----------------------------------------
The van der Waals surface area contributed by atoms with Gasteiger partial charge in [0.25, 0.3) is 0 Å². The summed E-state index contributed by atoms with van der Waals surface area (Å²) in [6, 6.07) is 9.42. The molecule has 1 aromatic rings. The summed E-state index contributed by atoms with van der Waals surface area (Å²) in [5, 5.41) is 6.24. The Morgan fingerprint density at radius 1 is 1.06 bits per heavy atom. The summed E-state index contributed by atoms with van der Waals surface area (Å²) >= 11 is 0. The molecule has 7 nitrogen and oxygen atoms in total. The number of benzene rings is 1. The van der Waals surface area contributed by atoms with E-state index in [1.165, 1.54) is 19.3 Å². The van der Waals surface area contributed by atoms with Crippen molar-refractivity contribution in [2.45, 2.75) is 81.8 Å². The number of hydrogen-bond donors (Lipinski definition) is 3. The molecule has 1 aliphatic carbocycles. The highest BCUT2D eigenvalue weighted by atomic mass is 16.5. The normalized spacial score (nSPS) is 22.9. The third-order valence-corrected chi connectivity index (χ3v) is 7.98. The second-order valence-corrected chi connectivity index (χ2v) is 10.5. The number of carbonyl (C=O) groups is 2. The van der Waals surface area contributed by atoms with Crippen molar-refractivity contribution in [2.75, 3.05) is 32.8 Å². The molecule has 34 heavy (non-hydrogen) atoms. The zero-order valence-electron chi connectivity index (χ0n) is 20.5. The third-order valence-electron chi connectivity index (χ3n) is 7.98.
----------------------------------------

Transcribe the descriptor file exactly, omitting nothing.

The van der Waals surface area contributed by atoms with Gasteiger partial charge in [0.25, 0.3) is 0 Å². The summed E-state index contributed by atoms with van der Waals surface area (Å²) in [6, 6.07) is 9.42. The molecule has 1 aromatic rings. The summed E-state index contributed by atoms with van der Waals surface area (Å²) in [5, 5.41) is 6.24. The Morgan fingerprint density at radius 1 is 1.06 bits per heavy atom. The summed E-state index contributed by atoms with van der Waals surface area (Å²) >= 11 is 0. The molecule has 7 nitrogen and oxygen atoms in total. The number of benzene rings is 1. The van der Waals surface area contributed by atoms with E-state index in [1.165, 1.54) is 19.3 Å². The van der Waals surface area contributed by atoms with Crippen molar-refractivity contribution in [2.45, 2.75) is 81.8 Å². The number of hydrogen-bond donors (Lipinski definition) is 3. The molecule has 1 aliphatic carbocycles. The highest BCUT2D eigenvalue weighted by atomic mass is 16.5. The normalized spacial score (nSPS) is 22.9. The third-order valence-corrected chi connectivity index (χ3v) is 7.98. The second-order valence-corrected chi connectivity index (χ2v) is 10.5. The number of carbonyl (C=O) groups is 2. The van der Waals surface area contributed by atoms with Crippen molar-refractivity contribution in [2.75, 3.05) is 32.8 Å². The molecule has 34 heavy (non-hydrogen) atoms. The zero-order valence-electron chi connectivity index (χ0n) is 20.5. The third-order valence-electron chi connectivity index (χ3n) is 7.98.